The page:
I went with one of my sons and his family to the International Spy Museum in Washington, D.C. this past summer. I’d tell you all about it, but then I’d have to dump the poison in my spy ring into your coffee, so I won’t. But I can tell you a few things without blowing my cover.
I really enjoyed the museum, but then I tend to like smaller museums. Larger ones are exhausting. They require training that I’ve never had. About one-third of the way through I start saying to my wife, “Are we there yet?” referring to the end, the exit. How many old paintings and sculptures can one appreciate in one visit? Me, not so many.
But back to the International Spy Museum. The number of human beings in the world is miniscule compared to the number of insects. We’re also miniscule compared to the number of bugs, listening devices. Everywhere you go there is someone listening in to what you say. And every time you leave your office or your home, there are spies attempting to steal your documents, plans, and codes. If you are a doctor, dentist, or an investment counselor, they even steal the magazines from your waiting room. “Hmm, why does this doctor focus so much on the October 2016 issue of People Magazine. What’s he hiding?” Certainly not a current subscription.
Back when I was a pre-teen and first read Mad Magazine, there was a monthly feature, “Spy vs. Spy”. At the time, I thought the number of spies in the world was rather limited, maybe two. One thing the International Spy Museum teaches you is that there have always been lots of spies. Even Queen Elizabeth depended on secret agents in order that she stay in power for over 40 years back in the 1500s. It was easier to be a spy back then, of course. Everyone dressed weird. Spies could go anywhere unnoticed.
Why have there been so many spies? It’s biblical. Joshua 2:1 says, “Then Joshua son of Nun sent two men secretly from Shittim as spies, saying, ‘Go view the land, especially Jericho.’” Next, if you will cut-and-paste Genesis 1:28 so that it follows Joshua 2:1, God says, “Be fruitful and multiply, and fill the earth and subdue it.” Consequently, there have been spies everywhere ever since, especially today. Spies know how to cut-and-paste.
I’m actually not a spy. I may look like one, but I flunked the course. One of the exhibits at the International Spy Museum is “School for Spies”. I went through the presentation and was ready to carry out my mission. (Remember Mission Impossible? “Your mission, Dewey, if you decide to accept it, is to…) My mission took place the adjacent room of the Spy Museum, and I did not do well. I forgot my password, couldn’t get directions from my contact on the bridge, blew up the wrong farmhouse – actually it turned out to be an outhouse – and then was arrested by the authorities. In other words, my mission was no different from the Fourth of July experience of many young high-schoolers in America.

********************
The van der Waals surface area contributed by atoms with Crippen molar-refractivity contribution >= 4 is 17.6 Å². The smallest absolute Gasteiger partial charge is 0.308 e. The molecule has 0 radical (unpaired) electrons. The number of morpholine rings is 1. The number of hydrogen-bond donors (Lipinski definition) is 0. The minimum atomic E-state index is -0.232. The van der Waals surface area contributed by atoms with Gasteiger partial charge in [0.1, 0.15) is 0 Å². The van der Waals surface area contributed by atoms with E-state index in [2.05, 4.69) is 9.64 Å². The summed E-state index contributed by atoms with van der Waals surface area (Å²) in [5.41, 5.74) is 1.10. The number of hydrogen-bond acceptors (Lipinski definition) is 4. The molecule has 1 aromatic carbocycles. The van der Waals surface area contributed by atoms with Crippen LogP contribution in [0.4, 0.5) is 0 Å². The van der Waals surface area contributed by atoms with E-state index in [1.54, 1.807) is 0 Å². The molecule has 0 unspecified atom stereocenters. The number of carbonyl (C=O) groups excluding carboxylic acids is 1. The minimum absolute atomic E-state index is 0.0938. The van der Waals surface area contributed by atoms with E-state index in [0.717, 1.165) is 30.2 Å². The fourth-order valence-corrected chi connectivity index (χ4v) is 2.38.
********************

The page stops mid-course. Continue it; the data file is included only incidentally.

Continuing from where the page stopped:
I used to think that my life was so boring that no one in their right mind would want to spy on me. Wrong. Some spies are also called hackers or identity thieves. These people want to discover your mother’s maiden name, your first pet’s name, what’s in your refrigerator, whether you wear boxers or briefs, and whether you prefer Pepsi over Coca Cola. And if they can’t get this information, they’ll take your social security number and any other numbers they can get. As many of you know, unfortunately, it takes forever to get your life all sorted again after your info is stolen. So, remain vigilant. Big Bother is watching.
One of the things I came away with from the International Spy Museum is how many people and businesses and governments engage in spy activity. But you knew this. You know that when you watch a program on Netflix or make a purchase on Amazon, this information immediately goes into their profile of what similar programs or items they can offer you. Even if you donate to a charitable organization, your name is immediately sold to other charitable organizations who want to know where you live so they can infiltrate your life. Spies, all of them!
Back when I was in high school, townspeople and boosters on occasion came out to watch weekday football practices. Around playoff time, the coaches had to be sure that they knew who these people were. Why? Because spies associated with rival high schools sometimes blended in with the sideline crowd in an attempt to find out if there were any new plays that might surprise and defeat their team. Spies also ransacked the band room on occasion to see whether they wanted to watch that week’s halftime show or go to the concession stand.
Of course, we were trained to be spies as children. Decoder sets were offered on the backs of comic books, as were toy periscopes, with which you could see over fences or around corners without being seen yourself. Hour after hour we patiently either saw nothing or were discovered by others. “What are you doing with that, stupid?”
CCTV (closed-circuit television) is another spy activity. It amuses me how in Blue Bloods on CBS, as well as countless police shows on Netflix and Amazon Prime, the detectives depend on CCTV to solve the case. I don’t think the average TV or Netflix or Amazon Prime detective could solve a crime nowadays without access to someone’s CCTV. On Blue Bloods Danny likes to say, “Show me your footage, dirt bag!” Danny doesn’t discriminate. He calls everyone dirt bag.
I thought that the International Spy Museum was both educational and great fun. One of the exhibits was “50 Years of James Bond Films.” Bond cars, a steel set of teeth (chompers), shark tanks…It was so realistic that I kept waiting for Sean Connery to appear and autograph my museum pamphlet. Best wishes, Bond…James Bond.